I like what you wrote mmMekitty, I want to find calm and peace! I think I am getting there more often than not but man oh man it can be difficult to do!

  17. smallwolf
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    28 November 2021 in reply to missep123

    Yes. It is harder than we might think. And I won't write about that here. In another place I compared it to learning to ride a bike. It takes practice and time etc. At the beginning it is fun and you will likely have a few crashes. Those who can do it are likely to have practiced for years. Perhaps one way of describing the process is slow and intentional.

    You do your best and that is enough.

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  18. Learn to Fly
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    28 November 2021 in reply to smallwolf

    Hi Everyone,

    Smallwolf, love the distinction between mind full and mindfulness. Such an easy way to put something that can prove so complex or difficult. We learn through all our lives and I think these days there has been that tendency towards naming or thoroughly describing what is meant by a word or a concept etc. It can be very interesting but sometimes not exactly necessary. Sometimes we might find ourselves working so hard to fulfill the definition that we loose the concept in the process.

    Personally, I find it helpful to try to remember how I did things and felt as a child or a teenager. I did some exercises which I liked and then learnt only few years ago that they are now called Pilates. Well, back then they were just exercises.
    I have always loved nature and everything that comes with it: the smell, touch, texture, colour, sounds, temperature, just feeling immersed in it… And today this is also called mindfulness.

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  19. missep123
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    29 November 2021 in reply to Learn to Fly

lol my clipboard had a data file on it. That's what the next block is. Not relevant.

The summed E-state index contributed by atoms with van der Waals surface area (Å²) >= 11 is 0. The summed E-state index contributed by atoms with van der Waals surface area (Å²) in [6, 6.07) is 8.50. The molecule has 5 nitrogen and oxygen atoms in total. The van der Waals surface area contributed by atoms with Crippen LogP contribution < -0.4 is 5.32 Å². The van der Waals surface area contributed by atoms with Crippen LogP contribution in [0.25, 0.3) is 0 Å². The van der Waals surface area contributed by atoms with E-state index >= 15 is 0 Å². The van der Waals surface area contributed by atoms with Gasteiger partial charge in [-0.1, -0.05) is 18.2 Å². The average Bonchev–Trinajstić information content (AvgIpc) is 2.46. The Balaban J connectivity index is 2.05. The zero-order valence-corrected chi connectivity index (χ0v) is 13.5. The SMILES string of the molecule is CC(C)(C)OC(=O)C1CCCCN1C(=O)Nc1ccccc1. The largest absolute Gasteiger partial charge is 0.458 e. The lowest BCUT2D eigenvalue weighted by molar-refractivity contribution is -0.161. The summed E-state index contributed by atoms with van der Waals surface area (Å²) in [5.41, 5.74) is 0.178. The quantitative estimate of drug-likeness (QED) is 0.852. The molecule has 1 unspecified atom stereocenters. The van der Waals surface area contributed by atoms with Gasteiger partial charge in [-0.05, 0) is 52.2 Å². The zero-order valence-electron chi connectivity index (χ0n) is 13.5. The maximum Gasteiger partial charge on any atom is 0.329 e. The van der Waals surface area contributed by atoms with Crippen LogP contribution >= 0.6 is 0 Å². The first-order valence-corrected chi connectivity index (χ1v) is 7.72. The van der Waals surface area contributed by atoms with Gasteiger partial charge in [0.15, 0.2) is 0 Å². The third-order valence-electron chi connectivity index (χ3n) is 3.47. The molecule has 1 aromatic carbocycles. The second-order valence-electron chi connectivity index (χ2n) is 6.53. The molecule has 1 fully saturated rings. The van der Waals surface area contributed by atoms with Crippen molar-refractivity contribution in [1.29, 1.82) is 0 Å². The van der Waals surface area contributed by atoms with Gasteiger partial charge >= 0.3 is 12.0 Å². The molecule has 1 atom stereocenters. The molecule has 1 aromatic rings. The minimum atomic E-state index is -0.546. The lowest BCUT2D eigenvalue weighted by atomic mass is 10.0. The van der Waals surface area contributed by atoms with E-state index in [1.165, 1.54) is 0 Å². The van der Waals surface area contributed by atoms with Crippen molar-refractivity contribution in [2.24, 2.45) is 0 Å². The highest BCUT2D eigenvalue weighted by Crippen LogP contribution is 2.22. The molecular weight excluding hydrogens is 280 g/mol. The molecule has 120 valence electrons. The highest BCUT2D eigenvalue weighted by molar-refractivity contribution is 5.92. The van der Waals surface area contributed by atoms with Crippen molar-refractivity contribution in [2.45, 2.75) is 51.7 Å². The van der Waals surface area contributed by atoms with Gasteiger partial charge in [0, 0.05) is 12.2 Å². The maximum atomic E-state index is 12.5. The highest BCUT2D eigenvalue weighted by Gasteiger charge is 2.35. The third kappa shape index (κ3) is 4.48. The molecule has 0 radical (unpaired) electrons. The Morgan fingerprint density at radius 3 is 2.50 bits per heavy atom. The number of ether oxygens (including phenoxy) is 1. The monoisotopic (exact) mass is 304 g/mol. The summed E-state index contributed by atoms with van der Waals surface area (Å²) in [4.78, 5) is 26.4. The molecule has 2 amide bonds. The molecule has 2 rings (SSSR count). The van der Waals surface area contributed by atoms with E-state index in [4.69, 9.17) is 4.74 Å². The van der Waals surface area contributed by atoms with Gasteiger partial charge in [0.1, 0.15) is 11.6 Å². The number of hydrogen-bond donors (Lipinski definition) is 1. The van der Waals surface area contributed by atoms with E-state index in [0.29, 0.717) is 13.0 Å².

Thank you everyone! It really sounds like at the end of the day it is so important to be gentle with ourselves and our progress!
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  20. blondguy
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    9 December 2021 in reply to smallwolf

    Thankyou Tim..and everyone for being a part of the discussion!..missep123...LTF...mmMekitty

    Tim mentioned 'Mind full and mindful are different concepts'...

    Nice1 👍

    Paul

  21. geoff
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    9 December 2021 in reply to missep123

    Being Mind Full can be sad, messy, confusing and not sure what direction you should be taking.

    Geoff.

  22. Sleepy21
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    9 December 2021 in reply to geoff

    Hi all, how do u feel about terms practising mindfulness or rather meditating ?

    My pharmacist recommended mediation and I was shocked to hear that term...I feel it's kinda fallen by the wayside and everything these days is mindfulness

  23. blondguy
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    11 December 2021 in reply to Sleepy21

    Hi Sleepy21

    The founder of Beyond Blue.. Jeff Kennett mentioned that the word 'depression' is a woeful name to give such a debilitating illness....and he was spot on

    Just for myself I find the term 'mindfulness' just as ineffective yet helpful to people with lower levels of anxiety and stress related symptoms.

    Qualification....Tim..(Smallwolf) did help many people when he posted (above) 'Mind full and mindful are different concepts' Tim has been helping people on this thread for a long time....and he is spot on. Thankyou Tim

    I hope everyone has a good weekend :-)

    Paul

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  24. blondguy
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    11 December 2021 in reply to geoff

    Hi Geoff

    Thanks for the post!

    Do you have any helpful ideas on how people can find some peace in their lives as an alternative to mindfulness?

    Example / what would work with OCD? Any input would benefit many people who suffer from this condition

    Cheers

    Paul